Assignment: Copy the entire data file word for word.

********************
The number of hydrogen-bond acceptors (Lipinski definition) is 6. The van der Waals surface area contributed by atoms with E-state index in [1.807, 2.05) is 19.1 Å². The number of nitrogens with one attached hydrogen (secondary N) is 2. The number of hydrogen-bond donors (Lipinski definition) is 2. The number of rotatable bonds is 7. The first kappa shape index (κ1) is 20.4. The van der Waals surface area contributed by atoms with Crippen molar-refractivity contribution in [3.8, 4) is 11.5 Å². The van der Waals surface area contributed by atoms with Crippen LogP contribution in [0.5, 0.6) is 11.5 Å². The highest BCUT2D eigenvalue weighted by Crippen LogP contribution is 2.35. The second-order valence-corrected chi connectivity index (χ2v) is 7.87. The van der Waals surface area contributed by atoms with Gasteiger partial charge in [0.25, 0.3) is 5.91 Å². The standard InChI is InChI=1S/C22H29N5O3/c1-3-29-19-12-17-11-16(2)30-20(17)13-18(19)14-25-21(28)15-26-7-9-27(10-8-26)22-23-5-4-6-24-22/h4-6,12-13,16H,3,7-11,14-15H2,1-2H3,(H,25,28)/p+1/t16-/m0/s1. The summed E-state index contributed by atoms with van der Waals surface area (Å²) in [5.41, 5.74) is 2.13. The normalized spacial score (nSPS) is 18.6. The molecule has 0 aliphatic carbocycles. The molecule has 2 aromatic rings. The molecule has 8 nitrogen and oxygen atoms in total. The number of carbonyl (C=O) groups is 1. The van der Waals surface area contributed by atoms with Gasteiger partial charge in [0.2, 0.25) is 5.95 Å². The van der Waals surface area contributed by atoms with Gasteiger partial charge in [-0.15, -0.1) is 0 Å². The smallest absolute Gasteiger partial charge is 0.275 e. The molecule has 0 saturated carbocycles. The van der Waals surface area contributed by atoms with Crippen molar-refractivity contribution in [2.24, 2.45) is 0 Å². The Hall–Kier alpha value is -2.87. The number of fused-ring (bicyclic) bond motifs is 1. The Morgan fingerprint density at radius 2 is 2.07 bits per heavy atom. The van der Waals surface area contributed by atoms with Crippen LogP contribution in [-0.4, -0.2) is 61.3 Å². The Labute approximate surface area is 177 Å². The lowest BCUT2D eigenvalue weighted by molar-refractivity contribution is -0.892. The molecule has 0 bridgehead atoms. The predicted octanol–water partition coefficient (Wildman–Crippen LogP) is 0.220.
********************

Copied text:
The number of hydrogen-bond acceptors (Lipinski definition) is 6. The van der Waals surface area contributed by atoms with E-state index in [1.807, 2.05) is 19.1 Å². The number of nitrogens with one attached hydrogen (secondary N) is 2. The number of hydrogen-bond donors (Lipinski definition) is 2. The number of rotatable bonds is 7. The first kappa shape index (κ1) is 20.4. The van der Waals surface area contributed by atoms with Crippen molar-refractivity contribution in [3.8, 4) is 11.5 Å². The van der Waals surface area contributed by atoms with Crippen LogP contribution in [0.5, 0.6) is 11.5 Å². The highest BCUT2D eigenvalue weighted by Crippen LogP contribution is 2.35. The second-order valence-corrected chi connectivity index (χ2v) is 7.87. The van der Waals surface area contributed by atoms with Gasteiger partial charge in [0.25, 0.3) is 5.91 Å². The standard InChI is InChI=1S/C22H29N5O3/c1-3-29-19-12-17-11-16(2)30-20(17)13-18(19)14-25-21(28)15-26-7-9-27(10-8-26)22-23-5-4-6-24-22/h4-6,12-13,16H,3,7-11,14-15H2,1-2H3,(H,25,28)/p+1/t16-/m0/s1. The summed E-state index contributed by atoms with van der Waals surface area (Å²) in [5.41, 5.74) is 2.13. The normalized spacial score (nSPS) is 18.6. The molecule has 0 aliphatic carbocycles. The molecule has 2 aromatic rings. The molecule has 8 nitrogen and oxygen atoms in total. The number of carbonyl (C=O) groups is 1. The van der Waals surface area contributed by atoms with Gasteiger partial charge in [0.2, 0.25) is 5.95 Å². The van der Waals surface area contributed by atoms with Gasteiger partial charge in [-0.15, -0.1) is 0 Å². The smallest absolute Gasteiger partial charge is 0.275 e. The molecule has 0 saturated carbocycles. The van der Waals surface area contributed by atoms with Crippen molar-refractivity contribution in [2.24, 2.45) is 0 Å². The Hall–Kier alpha value is -2.87. The number of fused-ring (bicyclic) bond motifs is 1. The Morgan fingerprint density at radius 2 is 2.07 bits per heavy atom. The van der Waals surface area contributed by atoms with Crippen LogP contribution in [-0.4, -0.2) is 61.3 Å². The Labute approximate surface area is 177 Å². The lowest BCUT2D eigenvalue weighted by molar-refractivity contribution is -0.892. The molecule has 0 bridgehead atoms. The predicted octanol–water partition coefficient (Wildman–Crippen LogP) is 0.220.